Why Bother with the Old Testament?
(A Review by Christopher Laurence)
Now here’s a funny thing: on Sunday a protestant preacher glares at his congregation,”We shall all stand one day before the judgement–seat of God”,he declares. The congregation looks nervous and apprehensive. On the Sabbath a rabbi beams at his congregation, ”We shall all stand one day before the judgement-seat of God”, he declares. The congregation smiles with joy and anticipation. For the Jews their scriptures have taught them that God’s judgement comes when His righteousness is established and His people vindicated. Christians have picked up a quite different and alarming notion of judgement, deeply influenced by Roman law where the judge sits aloof and detached from the proceedings before him. Which of these views is closest to the gospel: the Old Testament view or the New Testament view?
Canon Stephen Dawes, Canon Theologian of Truro Cathedral (and a Methodist) used this illustration in the second lecture of the new Lincoln Theological Society to an appreciative audience of nearly a hundred. It was gratifying to see so many, because the title of the lecture, ‘Marcion: Hero or Heretic?’ was unlikely to excite the interest of any who were not enthusiastic students of the early Christian Fathers. But the subtitle, ‘Should Christians really read the Old Testament?’ is of contemporary concern in the churches where the reading of the Old Testament is somewhat neglected. It is thought generally that it is just a collections of prophets of doom, a bloodthirsty god and unscientific, unhistorical stories.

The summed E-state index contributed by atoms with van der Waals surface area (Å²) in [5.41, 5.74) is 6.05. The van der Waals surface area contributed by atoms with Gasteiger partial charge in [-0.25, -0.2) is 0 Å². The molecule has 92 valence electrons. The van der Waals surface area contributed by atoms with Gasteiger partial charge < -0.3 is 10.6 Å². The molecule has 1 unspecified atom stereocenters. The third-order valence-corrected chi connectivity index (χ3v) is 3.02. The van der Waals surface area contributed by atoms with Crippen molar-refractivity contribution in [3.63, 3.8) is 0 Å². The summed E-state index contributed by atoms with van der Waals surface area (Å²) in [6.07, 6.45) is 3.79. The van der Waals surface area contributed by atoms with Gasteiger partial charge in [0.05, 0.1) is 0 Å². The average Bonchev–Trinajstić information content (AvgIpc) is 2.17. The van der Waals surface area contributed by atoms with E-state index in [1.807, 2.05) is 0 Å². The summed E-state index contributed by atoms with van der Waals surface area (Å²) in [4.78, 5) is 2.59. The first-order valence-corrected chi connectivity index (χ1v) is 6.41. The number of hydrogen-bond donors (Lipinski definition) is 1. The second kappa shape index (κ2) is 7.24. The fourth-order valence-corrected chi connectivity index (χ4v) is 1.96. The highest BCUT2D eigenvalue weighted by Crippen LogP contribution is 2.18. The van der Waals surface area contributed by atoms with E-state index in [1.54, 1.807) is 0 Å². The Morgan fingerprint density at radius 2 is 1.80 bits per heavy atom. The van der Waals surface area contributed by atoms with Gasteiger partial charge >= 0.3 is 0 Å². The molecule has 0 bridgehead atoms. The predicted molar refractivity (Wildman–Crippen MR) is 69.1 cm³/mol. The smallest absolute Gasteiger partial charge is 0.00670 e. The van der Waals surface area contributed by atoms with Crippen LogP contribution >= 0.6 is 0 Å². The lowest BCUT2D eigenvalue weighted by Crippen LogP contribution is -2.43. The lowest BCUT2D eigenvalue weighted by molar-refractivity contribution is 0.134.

Canon Dawes, warm and humerus vigorously contested this misunderstanding. For example, he pointed out that the New Testament tells us little about creation and the social /political dimensions of our place in it. But we need to read these scriptures sensibly, not as fundamentalists; we have to be aware of the great span of human understanding represented in this collection of books, from the primitive to the sublime. He didn’t say, but could have concluded with the quotation,”The Hebrew scriptures are the cradle in which Christ is laid”.
Judging by the warmth of the applause and the crush to buy his books after the lecture, Canon Dawes’ long journey from Truro was well worthwhile. The Lincoln Theological society has established itself with a high standard of lectures and a substantial, appreciative audience.
24 May 2011
A full transcript of the lecture can be found on the website: www.stephendawes.com